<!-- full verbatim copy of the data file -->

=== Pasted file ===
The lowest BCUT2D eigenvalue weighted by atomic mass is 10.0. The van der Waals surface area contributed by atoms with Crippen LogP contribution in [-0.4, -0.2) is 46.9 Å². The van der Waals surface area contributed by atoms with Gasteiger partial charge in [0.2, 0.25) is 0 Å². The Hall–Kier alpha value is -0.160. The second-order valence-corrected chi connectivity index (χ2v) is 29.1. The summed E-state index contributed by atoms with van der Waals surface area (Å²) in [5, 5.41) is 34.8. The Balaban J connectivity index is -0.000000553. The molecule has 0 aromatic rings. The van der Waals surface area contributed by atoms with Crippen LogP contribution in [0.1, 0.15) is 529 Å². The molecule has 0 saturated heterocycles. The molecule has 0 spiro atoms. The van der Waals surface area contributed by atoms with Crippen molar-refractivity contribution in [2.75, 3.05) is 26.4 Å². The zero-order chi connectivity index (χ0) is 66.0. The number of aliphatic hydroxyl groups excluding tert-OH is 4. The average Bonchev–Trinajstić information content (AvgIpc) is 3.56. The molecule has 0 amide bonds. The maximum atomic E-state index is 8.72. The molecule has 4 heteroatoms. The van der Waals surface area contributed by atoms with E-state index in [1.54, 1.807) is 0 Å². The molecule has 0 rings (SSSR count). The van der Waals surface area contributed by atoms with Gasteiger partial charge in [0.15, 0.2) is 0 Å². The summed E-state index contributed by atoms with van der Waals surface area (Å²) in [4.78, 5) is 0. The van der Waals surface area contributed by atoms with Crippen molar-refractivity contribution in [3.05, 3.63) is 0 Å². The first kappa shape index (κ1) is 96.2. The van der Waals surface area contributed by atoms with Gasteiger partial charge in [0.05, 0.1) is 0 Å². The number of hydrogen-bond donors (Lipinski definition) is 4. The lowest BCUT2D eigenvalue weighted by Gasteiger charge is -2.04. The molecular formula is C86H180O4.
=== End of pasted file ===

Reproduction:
The lowest BCUT2D eigenvalue weighted by atomic mass is 10.0. The van der Waals surface area contributed by atoms with Crippen LogP contribution in [-0.4, -0.2) is 46.9 Å². The van der Waals surface area contributed by atoms with Gasteiger partial charge in [0.2, 0.25) is 0 Å². The Hall–Kier alpha value is -0.160. The second-order valence-corrected chi connectivity index (χ2v) is 29.1. The summed E-state index contributed by atoms with van der Waals surface area (Å²) in [5, 5.41) is 34.8. The Balaban J connectivity index is -0.000000553. The molecule has 0 aromatic rings. The van der Waals surface area contributed by atoms with Crippen LogP contribution in [0.1, 0.15) is 529 Å². The molecule has 0 saturated heterocycles. The molecule has 0 spiro atoms. The van der Waals surface area contributed by atoms with Crippen molar-refractivity contribution in [2.75, 3.05) is 26.4 Å². The zero-order chi connectivity index (χ0) is 66.0. The number of aliphatic hydroxyl groups excluding tert-OH is 4. The average Bonchev–Trinajstić information content (AvgIpc) is 3.56. The molecule has 0 amide bonds. The maximum atomic E-state index is 8.72. The molecule has 4 heteroatoms. The van der Waals surface area contributed by atoms with E-state index in [1.54, 1.807) is 0 Å². The molecule has 0 rings (SSSR count). The van der Waals surface area contributed by atoms with Gasteiger partial charge in [0.15, 0.2) is 0 Å². The summed E-state index contributed by atoms with van der Waals surface area (Å²) in [4.78, 5) is 0. The van der Waals surface area contributed by atoms with Crippen molar-refractivity contribution in [3.05, 3.63) is 0 Å². The first kappa shape index (κ1) is 96.2. The van der Waals surface area contributed by atoms with Gasteiger partial charge in [0.05, 0.1) is 0 Å². The number of hydrogen-bond donors (Lipinski definition) is 4. The lowest BCUT2D eigenvalue weighted by Gasteiger charge is -2.04. The molecular formula is C86H180O4.